Life in Magill Youth Training Centre
The recently demolished Magill Youth Training Centre is the last of a series of youth prisons at Magill. While the Magill Training Centre site is now to be redeveloped as a new housing estate, memories of its role as a juvenile detention centre will be around for a long time. Conditions in youth prisons continue to improve, but this place had a hundred year history.
A reformatory for boys was established at Magill in 1869, but in 1880 boys were transferred to a hulk moored at Largs Bay before returning to Magill in 1891. From 1898 the Reformatory became a home for Protestant boys only
. Catholic boys were sent to St John the Baptist Home for Boys in Brooklyn Park.
Even back in the 1930's there was a feeling that the reformatory was not effective in improving boys' behaviour, and it was referred to as an institution for bad boys to make others bad
. The buildings were said to be outdated, there was "undesirable mixing" between older and younger boys, staff were untrained and supervision was "more like that of a prison".
The Mullighan Inquiry report revealed that in 1945 the Reformatory Superintendent's biggest worry is keeping track of the boys who are inclined to sexual perversion, which for some reason seems to be more in evidence now
. In the 1950's boys continued to be transferred from the Magill Industrial School to the Magill Reformatory for subnormal sexual misconduct
After operating for nearly 100 years the Magill Reformatory was demolished in 1967, and the McNally Training Centre built to replace it.
St John's Boys Town
While never a part of the Magill Youth Training Centre, parts of the Catholic Church ran a Boys' Home at Brooklyn Park where Catholic boys were sent rather than to the Magill Reformatory.
Originally a Catholic Reformatory called St John the Baptist Home in 1898, it later became the St John's Boys Town
orphanage until 1953. After becoming the boarding section of Salesian School, the school finally closed in 1996 as Salesian College. It operated for a while as a youth hostel, then the former Boys Town was sold earlier this year.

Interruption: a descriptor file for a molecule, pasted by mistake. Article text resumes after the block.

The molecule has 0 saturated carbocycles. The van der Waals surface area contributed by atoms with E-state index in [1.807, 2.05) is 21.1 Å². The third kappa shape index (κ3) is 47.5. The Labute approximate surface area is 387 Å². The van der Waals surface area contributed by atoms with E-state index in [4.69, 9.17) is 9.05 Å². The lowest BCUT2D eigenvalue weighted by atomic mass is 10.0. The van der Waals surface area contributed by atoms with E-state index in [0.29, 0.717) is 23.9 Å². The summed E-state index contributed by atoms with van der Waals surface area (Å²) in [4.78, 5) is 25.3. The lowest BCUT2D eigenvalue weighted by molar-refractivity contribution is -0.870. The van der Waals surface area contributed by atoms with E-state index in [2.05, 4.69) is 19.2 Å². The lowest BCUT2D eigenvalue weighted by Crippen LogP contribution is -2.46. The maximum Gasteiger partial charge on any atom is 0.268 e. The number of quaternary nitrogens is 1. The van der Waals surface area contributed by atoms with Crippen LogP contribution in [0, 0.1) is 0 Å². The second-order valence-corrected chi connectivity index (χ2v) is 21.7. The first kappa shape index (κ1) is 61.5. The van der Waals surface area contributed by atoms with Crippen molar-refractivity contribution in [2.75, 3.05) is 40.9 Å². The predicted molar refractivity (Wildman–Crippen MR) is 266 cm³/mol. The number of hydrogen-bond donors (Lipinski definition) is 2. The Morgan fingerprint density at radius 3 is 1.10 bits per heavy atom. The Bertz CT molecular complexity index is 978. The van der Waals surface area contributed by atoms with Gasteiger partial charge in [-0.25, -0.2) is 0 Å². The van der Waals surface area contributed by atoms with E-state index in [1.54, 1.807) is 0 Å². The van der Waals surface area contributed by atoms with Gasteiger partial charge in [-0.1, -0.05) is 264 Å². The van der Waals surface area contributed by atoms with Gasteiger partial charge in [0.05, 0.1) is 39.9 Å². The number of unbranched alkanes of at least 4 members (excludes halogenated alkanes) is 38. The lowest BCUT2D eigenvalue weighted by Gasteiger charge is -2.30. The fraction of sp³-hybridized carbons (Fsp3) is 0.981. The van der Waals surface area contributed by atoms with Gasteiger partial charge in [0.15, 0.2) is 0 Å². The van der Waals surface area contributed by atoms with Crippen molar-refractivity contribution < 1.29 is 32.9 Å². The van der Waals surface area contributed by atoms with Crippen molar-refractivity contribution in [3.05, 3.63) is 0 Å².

A more detailed history of Boys Town can be found here
McNally Training Centre Onwards
The McNally Training Centre was built in 1967 to house 164 boys aged from 15-18 who had either committed offences, were on remand, or required assessment. It was divided into six units, each with up to 16 residents. Three units provided shorter term accommodation for residents on remand and in short term secure care, while the other three housed boys committed for a period of treatment. There was also a maximum security unit for disturbed boys.
While punishment was not as harsh as at the earlier reformatory, conditions were still extremely strict. Daily routine was highly regimented and absconders received particularly savage punishment, which you can read about here
The Mullighan Inquiry
report detailed allegations from nine people that they were sexually abused at McNally Training Centre by either staff or other detainees.
In 1960 youths from McNally
helped to re-model the Lake Woorabinda
hostel and campsite at Stirling for the Department for Community Welfare.
SA Youth Training Centre
In 1979 the McNally Training Centre was renamed SA Youth Training Centre, continuing as a secure care centre for up to 90 youths in five units. By 1983 corporal punishment was prohibited again at the centre, although children over 15 could be strip searched and placed in detention for up to eight hours.
In 1986 some renovations were made to the interior of the SA Youth Training Centre buildings to provide more privacy for residents, and by 1990 an outside pergola and outdoor living area had been provided. Despite this improvement in comfort reports have surfaced that residents were sexually abused here.
Magill Youth Training Centre
From 1993 the facility was renamed the Magill Training Centre, but increasingly concern was voiced about its suitability. The lack of privacy when taking a shower, and the use of "cages"
to access the recreation area were significant complaints.
After an appeal
to Australia's youth representative to the United Nations about poor conditions, the centre was closed in 2012.
A new Adelaide Youth Training Centre at Cavan was opened the same year, and is still in use today for juvenile detention. .
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